When the Jacket Fits but the Copyright Registration (Maybe) Doesn’t: Ninth Circuit Clarifies Requirement to Determine Validity of Knowingly Filed Incorrect Copyright Registration

Written by Aaron D. Johnston and Orly Ravid

SUMMARY

The Ninth Circuit recently decided a copyright infringement case that pitted fabric designer Unicolors against clothing retail giant H&M regarding an artwork design that H&M used on a jacket and skirt in its fall 2015 collection.  The dispute involved one fabric design in a copyright registration containing 31 designs as a “single-unit registration.”  In Unicolors, Inc. vs. H&M Hennes & Mauritz, L.P., No. 18-56253, 2020 WL 2781317 (9th Cir. May 29, 2020), the Ninth Circuit reversed the denial of H&M’s renewed motion for judgment as a matter of law after a jury trial for Unicolors and remanded to the district court with instructions to submit a request to the Register of Copyrights to determine the validity of Unicolors’ copyright registration in light of known inaccuracies.  The Ninth Circuit reaffirmed or newly held three significant rules regarding the threshold issue of a copyright registration’s validity:

  1. if a copyright holder knowingly submits inaccurate information and the copyright certificate contains those inaccuracies, the district court cannot by itself determine whether the Register of Copyrights would have refused registration, but must first submit a request to the Register to advise the court on whether the inaccurate information, if known by the Office, would have caused it to refuse a copyright registration;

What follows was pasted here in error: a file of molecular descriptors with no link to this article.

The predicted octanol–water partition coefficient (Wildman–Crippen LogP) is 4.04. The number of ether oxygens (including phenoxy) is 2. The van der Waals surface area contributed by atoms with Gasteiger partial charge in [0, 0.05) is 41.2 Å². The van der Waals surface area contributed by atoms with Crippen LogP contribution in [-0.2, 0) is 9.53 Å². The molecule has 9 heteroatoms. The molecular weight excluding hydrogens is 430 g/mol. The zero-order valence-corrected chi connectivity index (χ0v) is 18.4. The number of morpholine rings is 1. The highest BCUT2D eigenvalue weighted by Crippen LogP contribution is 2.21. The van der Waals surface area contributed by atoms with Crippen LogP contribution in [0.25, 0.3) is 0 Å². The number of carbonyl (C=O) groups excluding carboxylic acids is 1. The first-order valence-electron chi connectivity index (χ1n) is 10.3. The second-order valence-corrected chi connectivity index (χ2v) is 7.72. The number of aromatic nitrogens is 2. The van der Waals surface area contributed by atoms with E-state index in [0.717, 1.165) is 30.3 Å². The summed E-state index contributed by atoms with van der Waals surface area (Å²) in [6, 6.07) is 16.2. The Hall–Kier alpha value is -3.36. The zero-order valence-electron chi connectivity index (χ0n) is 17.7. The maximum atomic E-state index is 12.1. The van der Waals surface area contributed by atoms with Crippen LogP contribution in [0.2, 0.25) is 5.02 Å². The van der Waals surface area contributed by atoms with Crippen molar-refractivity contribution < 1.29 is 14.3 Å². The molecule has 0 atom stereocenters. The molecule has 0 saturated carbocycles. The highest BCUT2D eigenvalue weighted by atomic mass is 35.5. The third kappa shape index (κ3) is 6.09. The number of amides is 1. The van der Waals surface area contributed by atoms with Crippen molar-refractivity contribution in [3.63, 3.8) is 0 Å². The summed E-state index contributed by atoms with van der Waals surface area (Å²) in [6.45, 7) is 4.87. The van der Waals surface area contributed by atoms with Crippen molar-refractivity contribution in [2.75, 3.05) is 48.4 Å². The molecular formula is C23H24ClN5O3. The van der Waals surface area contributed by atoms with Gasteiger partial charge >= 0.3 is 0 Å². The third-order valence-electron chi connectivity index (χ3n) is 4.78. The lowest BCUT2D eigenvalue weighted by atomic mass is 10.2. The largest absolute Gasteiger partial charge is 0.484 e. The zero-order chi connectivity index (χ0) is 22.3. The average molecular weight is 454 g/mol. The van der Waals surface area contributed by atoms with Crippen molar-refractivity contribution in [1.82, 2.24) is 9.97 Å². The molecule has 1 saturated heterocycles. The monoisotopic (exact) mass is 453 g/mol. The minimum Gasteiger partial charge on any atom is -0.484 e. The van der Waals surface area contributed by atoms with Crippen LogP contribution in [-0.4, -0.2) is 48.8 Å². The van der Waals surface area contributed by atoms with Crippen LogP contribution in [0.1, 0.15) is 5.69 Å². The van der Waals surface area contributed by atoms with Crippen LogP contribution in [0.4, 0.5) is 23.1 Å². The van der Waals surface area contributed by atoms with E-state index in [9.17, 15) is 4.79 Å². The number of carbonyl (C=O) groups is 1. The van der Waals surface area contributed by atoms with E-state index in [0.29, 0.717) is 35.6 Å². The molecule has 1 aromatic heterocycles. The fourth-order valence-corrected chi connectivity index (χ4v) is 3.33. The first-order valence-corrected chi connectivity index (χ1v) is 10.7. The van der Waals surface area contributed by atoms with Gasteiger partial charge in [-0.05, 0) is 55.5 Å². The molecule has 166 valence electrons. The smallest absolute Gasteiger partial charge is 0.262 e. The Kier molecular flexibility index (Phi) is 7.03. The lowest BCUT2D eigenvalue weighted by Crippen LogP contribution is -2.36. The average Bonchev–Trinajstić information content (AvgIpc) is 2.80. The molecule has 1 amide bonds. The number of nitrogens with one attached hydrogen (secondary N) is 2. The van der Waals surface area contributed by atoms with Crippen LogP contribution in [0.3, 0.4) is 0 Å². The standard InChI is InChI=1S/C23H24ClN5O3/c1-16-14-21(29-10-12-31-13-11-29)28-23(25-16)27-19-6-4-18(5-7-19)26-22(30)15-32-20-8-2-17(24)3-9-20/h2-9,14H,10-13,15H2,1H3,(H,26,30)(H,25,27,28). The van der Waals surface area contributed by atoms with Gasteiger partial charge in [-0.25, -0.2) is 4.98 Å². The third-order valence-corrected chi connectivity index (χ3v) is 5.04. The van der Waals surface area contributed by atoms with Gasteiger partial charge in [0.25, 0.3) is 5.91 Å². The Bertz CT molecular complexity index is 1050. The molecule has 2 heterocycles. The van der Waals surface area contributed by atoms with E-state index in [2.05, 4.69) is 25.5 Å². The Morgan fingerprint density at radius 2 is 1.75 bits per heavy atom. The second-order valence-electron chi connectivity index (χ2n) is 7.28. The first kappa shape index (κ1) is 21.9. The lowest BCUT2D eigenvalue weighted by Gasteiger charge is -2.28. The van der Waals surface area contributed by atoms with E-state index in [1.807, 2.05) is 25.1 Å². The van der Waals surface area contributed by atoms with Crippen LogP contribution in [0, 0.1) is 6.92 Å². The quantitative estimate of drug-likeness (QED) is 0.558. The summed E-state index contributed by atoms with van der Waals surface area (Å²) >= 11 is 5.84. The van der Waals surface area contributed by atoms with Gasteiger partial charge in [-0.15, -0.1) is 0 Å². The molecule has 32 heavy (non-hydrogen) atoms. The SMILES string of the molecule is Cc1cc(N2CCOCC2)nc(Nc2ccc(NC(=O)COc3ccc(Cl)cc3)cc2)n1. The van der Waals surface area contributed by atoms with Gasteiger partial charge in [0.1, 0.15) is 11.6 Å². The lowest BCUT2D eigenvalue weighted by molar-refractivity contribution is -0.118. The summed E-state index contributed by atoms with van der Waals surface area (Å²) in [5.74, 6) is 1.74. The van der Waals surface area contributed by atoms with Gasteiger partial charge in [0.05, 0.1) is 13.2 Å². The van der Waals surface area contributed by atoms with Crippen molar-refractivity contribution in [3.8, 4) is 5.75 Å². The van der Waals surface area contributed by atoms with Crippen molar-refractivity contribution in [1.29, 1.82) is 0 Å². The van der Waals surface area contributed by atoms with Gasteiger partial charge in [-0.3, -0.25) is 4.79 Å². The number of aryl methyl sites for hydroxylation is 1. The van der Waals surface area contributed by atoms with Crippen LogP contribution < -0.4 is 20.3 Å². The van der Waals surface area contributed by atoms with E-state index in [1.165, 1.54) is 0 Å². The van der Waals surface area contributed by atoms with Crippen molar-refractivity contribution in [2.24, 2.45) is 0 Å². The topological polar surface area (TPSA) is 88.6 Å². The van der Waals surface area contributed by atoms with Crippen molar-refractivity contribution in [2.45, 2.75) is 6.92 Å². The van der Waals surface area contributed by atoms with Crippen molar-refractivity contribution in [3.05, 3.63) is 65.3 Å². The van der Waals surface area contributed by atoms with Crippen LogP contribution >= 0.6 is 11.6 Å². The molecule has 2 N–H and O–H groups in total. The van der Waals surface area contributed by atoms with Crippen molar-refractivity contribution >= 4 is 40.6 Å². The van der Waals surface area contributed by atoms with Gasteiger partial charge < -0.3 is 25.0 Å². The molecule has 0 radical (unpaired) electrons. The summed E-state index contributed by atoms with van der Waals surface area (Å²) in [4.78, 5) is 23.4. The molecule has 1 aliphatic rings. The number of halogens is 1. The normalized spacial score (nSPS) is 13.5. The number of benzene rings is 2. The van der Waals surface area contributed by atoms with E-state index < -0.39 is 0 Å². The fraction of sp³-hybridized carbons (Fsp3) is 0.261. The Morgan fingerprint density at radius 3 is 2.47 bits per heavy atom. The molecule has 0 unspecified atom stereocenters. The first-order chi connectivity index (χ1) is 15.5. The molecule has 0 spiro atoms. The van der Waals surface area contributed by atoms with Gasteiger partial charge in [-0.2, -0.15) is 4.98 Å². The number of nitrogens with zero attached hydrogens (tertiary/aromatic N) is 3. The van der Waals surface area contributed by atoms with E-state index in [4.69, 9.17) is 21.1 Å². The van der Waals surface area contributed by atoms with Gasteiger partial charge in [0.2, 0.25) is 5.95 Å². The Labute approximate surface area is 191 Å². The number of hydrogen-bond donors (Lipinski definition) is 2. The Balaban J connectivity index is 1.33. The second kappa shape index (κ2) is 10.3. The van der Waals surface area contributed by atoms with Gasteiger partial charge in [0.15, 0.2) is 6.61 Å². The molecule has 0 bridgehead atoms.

2. copyright registration invalidation does not require a showing that the plaintiff/registrant intended to defraud the Copyright Office; and
  3. “a collection of works does not qualify as a ‘single unit of publication’ unless all individual works of the collection were first published as a singular, bundled unit” (i.e. sold or available to the public at the same time) – in keeping with longstanding Office practices.

BACKGROUND

The threshold issue before the Court was whether Unicolors had a valid copyright registration for its 2011 design, a precondition for standing to bring a copyright infringement action. 17 U.S.C § 411. Moreover, a plaintiff in an infringement case must prove ownership of a valid copyright and copying of original elements of the work.  Feist Publ’ns, Inc. v. Rural Tel. Serv. Co., 499 U.S. 340, 361 (1991).  A “registration certificate issued by the U.S. Register of Copyrights constitutes evidence of validity of a plaintiff’s copyright.” See 17 U.S.C § 410(c).

Unicolors alleged that in 2015, H&M infringed on a design Unicolors had registered on a single application along with 30 other separate designs treating them all as a “single-unit registration” (in order to reduce the registration costs).  The district court held that for a court to invalidate a registration, the registrant must intend to “defraud the Copyright Office” (no evidence of such intent was found at trial) and the registered works might have been available on the same date even if marketed and sold separately.